Advanced film class uses state-of-the-art camera for annual project

Advanced film class uses state-of-the-art camera for annual project

January 28
22:15 2013

T.S Johnson

Senior Staff Writer

Radio, television and film students work on an abundance of projects, whether they’re recording podcasts, working at NTTV or editing their own content. For advanced film students, nearly all of these aspects coalesce, as eight student teams will produce their own 10-minute films.

Every student in the course plays a major role in the production of the film, ranging from director to social media coordinator.

“In the fall, I put up a call for work and I solicit material from students,” said Eugene Martin, assistant professor in the RTVF department. “Then I select the script, but sometimes I don’t like them completely so I ask students to work together.”

The eight groups were given scripts in the fall so they could prepare for the filming that ensues in late February through mid April.

“As their professor, my main goal is for them to learn the process and understand it,” Martin said. “The outcomes are usually pretty wonderful, but for me it’s them learning the process.”

While the project is an annual assignment, teams get a camera upgrade this year as the RTVF department is providing the “Red Scarlet” camera, the same one used to shoot “Flight”, said Rashna Mullick, RTVF senior and her team’s director. The camera costs $30,000.

The Red Scarlet is a digital camera rather than a film-based one, and it allows students to edit much faster than in previous years, Martin said.

“These cameras definitely make you appreciate people who came before the digital movement,” Mullick said. “It’s really neat, and every group is insanely excited about using an industry standard camera.”

Some teams started the filming process last semester selecting areas to shoot, making a website for each film and adapting scripts, said Shelley Jackson, RTVF senior and her team’s social media coordinator.

“We started collaborating and doing pre-production in November,” Jackson said. “It only took me a week to write the original script, but afterwards I had to adapt it with my director.”

Some groups start earlier, as the entire process of selecting a cast can take months, especially when hiring professionals.

“We’re even flying in an actress from Los Angeles,” said Caleb Richardson, RTVF senior and his team’s producer. “We needed to cast someone who could carry the role, which is definitely a physical character.”

Though camera and lab costs are covered by tuition, teams decided to use fundraising websites such as Kickstarter and Indiegogo to raise money for costumes, catering and other items for the film.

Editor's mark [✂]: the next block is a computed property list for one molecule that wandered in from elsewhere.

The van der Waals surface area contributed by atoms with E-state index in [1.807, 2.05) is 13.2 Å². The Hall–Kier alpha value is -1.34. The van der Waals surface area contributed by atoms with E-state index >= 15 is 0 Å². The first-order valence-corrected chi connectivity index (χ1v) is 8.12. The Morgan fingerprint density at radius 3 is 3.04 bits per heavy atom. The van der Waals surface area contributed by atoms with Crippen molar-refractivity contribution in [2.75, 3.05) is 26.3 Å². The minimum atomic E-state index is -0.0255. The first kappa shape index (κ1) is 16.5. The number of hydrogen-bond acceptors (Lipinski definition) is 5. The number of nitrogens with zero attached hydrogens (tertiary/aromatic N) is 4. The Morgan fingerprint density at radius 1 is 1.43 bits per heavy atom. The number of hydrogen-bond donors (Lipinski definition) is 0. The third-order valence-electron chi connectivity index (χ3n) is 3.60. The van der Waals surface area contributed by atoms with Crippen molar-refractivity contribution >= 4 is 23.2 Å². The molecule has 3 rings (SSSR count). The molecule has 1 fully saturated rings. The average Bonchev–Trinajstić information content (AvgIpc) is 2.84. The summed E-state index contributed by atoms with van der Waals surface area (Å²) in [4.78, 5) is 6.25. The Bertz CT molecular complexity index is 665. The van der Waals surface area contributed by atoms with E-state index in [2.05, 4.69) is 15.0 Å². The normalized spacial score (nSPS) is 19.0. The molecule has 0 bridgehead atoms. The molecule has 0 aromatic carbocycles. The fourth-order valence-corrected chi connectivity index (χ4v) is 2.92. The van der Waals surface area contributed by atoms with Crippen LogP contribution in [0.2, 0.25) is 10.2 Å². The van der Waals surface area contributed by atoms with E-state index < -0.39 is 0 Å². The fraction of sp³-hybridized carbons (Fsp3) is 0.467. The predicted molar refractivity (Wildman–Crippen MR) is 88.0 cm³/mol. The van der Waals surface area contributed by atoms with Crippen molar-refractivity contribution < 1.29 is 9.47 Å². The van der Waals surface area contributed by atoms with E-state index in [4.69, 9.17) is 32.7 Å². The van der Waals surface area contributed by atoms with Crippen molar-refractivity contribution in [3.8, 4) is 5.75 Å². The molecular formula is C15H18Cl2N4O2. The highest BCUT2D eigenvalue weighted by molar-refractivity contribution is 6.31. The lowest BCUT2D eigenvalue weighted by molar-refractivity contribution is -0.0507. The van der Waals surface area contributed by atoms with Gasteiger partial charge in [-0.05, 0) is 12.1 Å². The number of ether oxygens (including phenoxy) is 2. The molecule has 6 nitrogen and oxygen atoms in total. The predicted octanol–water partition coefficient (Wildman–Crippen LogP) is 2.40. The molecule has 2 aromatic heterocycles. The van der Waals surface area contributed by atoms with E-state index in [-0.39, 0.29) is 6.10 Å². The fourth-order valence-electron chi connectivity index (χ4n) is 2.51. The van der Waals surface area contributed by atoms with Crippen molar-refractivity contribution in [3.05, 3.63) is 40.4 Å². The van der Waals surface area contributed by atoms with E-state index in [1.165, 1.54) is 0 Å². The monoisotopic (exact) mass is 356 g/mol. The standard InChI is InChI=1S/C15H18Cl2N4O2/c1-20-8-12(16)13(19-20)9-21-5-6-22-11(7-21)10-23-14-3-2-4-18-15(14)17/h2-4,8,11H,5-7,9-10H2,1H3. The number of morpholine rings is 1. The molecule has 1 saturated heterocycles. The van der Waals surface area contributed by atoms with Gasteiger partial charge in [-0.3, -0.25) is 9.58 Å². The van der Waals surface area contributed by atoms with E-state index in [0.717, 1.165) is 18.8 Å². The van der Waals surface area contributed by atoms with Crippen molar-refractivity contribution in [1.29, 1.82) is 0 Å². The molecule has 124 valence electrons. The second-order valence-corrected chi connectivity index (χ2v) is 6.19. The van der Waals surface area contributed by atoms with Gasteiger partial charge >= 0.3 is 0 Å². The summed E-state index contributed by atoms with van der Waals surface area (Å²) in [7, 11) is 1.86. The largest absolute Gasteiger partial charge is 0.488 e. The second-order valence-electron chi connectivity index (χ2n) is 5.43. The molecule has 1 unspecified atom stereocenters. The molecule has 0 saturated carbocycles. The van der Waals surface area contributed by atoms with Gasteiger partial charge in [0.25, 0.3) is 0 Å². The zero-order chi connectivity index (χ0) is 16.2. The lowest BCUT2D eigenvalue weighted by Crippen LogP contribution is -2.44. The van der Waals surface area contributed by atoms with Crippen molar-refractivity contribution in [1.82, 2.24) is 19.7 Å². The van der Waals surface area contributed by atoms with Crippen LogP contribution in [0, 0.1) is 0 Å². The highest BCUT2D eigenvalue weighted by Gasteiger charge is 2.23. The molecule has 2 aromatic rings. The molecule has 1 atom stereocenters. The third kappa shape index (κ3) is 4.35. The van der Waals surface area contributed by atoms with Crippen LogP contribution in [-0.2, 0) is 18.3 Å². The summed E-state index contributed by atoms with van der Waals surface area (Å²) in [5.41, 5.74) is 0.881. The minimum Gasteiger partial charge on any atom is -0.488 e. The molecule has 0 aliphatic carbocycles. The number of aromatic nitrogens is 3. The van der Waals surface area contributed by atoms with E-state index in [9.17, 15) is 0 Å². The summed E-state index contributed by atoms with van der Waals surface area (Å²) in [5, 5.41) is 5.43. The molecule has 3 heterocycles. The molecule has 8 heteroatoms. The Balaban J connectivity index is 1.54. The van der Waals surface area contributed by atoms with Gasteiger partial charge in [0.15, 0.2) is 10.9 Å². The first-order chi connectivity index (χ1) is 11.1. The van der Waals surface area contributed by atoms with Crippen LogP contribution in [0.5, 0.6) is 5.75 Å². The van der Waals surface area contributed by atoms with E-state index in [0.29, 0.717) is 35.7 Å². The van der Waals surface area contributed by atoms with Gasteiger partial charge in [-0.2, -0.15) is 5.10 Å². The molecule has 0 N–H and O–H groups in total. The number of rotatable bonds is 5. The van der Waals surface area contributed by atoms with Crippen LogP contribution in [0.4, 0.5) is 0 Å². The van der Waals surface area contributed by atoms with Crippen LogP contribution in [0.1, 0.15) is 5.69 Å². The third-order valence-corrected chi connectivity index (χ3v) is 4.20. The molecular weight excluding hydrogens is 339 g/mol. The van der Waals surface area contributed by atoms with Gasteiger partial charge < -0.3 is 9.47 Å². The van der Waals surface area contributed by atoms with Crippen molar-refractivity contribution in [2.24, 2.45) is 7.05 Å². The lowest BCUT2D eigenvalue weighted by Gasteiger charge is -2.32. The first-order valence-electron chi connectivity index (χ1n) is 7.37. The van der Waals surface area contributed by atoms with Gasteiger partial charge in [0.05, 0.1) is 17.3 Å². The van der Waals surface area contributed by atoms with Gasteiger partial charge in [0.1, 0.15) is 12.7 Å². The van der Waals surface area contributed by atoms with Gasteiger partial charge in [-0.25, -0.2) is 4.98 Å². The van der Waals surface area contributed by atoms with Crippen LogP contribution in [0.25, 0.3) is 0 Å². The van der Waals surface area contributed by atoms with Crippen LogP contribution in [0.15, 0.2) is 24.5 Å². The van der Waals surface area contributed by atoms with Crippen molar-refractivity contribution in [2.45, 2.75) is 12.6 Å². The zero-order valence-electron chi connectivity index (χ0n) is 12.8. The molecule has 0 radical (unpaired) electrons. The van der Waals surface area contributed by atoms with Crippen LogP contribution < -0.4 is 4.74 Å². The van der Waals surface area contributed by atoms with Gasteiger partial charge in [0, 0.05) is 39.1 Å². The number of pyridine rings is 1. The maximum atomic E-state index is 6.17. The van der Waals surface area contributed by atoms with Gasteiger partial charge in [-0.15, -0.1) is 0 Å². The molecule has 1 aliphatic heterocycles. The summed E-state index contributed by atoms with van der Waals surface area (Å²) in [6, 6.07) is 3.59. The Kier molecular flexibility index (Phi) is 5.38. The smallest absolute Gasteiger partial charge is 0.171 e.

Jackson said the main goal is to produce high-quality films.

“We have gotten Kodak awards in the past,” Jackson said. “After we’re done, we can send these out to festivals, so that’s super good on your resume. That’s way better than a grade.”

The teams are hosting an open casting call from 1-5 p.m. this Saturday in the Radio, TV, Film and Performing Arts building, room 282. Films will be screened in the Lyceum on May 11.

Film websites, provided by the class:

The Dark Man, written and directed by Tim Stevens, and produced by Sarah Wagoner, follows a young man who sees his life falling apart in front of him. From shadows of his ruin a shadowy figure bearing an enigmatic time piece emerges. http://thedarkmanfilm.com/

Espejo Cruel (Cruel Mirror), written and directed by Bobby Stevens, and produced by Asha Osborne, chronicles an Argentinian man’s journey to learn functional English in one month’s time, mandated by his boss. http://www.facebook.com/Espejocruel

Good Grief, written and directed by Andy Green, and produced by Leah Chapman, depicts West Texas in 1904, as two brothers journey to deliver their father’s casket to its resting place. Along the way, the younger brainless brother, Ernie, inadvertently messes things up every step of the way. Throughout this accident filled journey, the family’s strength and patience is put to the test as the brothers must overcome obstacle after obstacle.

Love, Jennie, written and directed by Kendall James, and produced by Alex Phillips, is a short film about a love triangle gone wrong. Facebook: http://www.facebook.com/pages/Love-Jennie/328787090559336

Parked, written and directed by Juan Flores, and produced by Sarah Backmeyer. Harvey and Jimmy, two organized criminals, at a public park, deliberate and talk each other up in preparation for their next job discuss their relationship to each other, and their relationship to their work. Over the course of the film, we learn more about who the men are, why they are there, and what is really going on beneath the surface.
March, written and directed by Rashna Mullick, and produced by Caleb Richardson, is a science-fiction short film  which presents ideas of human connections and personal sacrifice.
Mind Over Matter, directed by Jordan Schuster, written by Shelley Jackson, and produced by Rachel Hill. Erin, a highly intellectual graduate student soon discovers a superhuman ability she did not know she possessed.
Unhinged, directed by Addison Rose, written by Taylor James and produced by Rogan Naples.

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